Should You Get Your Associate Degree Online?
Online learning has made major strides over the past decade and continues to grow. Technology-related degrees translate well to the virtual classroom. Course content for these programs does not typically depend much on real-time interactions.
Succeeding at online learning does demand high levels of independence and self-motivation. If you thrive in these areas, an online degree might work well for you.
However, some people prefer the structured environment of traditional campus-based programs. Think about which format makes a better match for your learning style and apply those insights to your program search.
What can you do with an associate degree in computer engineering?
An associate in computer engineering can lead to entry-level roles in many technology sectors. Computer engineering graduates may qualify for jobs designing and testing hardware components. They can also work in areas such as programming, web design, IT, and information security.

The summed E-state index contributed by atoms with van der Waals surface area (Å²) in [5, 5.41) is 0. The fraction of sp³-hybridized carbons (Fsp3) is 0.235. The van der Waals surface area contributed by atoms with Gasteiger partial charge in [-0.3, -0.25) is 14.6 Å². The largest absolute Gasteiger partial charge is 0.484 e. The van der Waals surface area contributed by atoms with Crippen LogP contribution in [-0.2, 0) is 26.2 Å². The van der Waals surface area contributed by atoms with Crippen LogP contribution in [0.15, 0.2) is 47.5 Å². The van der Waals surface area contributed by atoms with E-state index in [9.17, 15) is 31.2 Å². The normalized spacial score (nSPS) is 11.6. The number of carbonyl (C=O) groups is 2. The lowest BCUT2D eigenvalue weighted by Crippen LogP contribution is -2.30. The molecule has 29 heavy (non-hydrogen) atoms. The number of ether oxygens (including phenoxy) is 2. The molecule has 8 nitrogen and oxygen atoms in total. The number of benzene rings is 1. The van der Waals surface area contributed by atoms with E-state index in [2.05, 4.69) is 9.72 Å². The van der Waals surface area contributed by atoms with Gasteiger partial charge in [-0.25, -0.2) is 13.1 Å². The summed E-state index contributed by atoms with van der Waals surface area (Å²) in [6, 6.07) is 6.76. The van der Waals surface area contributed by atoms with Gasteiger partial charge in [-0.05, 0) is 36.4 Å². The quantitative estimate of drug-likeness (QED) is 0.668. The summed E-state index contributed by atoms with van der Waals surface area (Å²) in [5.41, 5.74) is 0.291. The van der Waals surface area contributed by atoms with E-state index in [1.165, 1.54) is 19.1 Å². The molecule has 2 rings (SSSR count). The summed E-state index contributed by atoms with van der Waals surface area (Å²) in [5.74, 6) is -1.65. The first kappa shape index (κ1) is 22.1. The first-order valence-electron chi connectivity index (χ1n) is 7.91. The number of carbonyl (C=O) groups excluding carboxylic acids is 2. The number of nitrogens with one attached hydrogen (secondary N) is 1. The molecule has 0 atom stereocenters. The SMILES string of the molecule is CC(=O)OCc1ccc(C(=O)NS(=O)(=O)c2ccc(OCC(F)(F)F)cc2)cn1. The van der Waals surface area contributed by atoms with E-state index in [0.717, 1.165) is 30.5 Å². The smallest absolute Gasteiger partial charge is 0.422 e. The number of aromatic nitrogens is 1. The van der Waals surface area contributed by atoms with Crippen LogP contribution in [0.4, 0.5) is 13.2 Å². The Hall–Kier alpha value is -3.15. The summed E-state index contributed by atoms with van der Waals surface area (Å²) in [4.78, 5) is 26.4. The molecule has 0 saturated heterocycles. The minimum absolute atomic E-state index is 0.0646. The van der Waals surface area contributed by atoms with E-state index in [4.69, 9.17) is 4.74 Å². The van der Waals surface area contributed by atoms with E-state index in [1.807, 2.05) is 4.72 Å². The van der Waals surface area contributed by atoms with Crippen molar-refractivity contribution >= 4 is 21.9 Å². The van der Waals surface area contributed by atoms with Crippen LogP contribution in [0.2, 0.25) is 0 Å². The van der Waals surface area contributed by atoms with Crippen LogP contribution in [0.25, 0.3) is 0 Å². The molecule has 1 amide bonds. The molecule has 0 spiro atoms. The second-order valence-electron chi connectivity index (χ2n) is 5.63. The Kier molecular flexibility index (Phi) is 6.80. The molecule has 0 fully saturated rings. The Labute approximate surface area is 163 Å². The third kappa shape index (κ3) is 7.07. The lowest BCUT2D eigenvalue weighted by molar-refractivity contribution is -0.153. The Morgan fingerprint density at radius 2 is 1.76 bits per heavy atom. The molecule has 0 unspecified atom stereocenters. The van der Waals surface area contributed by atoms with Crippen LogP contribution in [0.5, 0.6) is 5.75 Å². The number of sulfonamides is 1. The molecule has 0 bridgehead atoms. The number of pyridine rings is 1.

Can you get a job with an associate in computer engineering?
Yes. Tech employers often value skills and abilities over academic background. You do not need an advanced degree to land a well-paid job with growth potential.
Is an associate in computer engineering worth it?
Earning a degree shows employers that you are committed to the industry and your career path. An associate degree also develops important professional skills. These factors may give associate in computer engineering graduates a job market advantage.
What other jobs are available in computer engineering?
Computer engineering programs build technical skills that transfer well to many roles. Examples include programming, tech support, IT support, cybersecurity, and web development.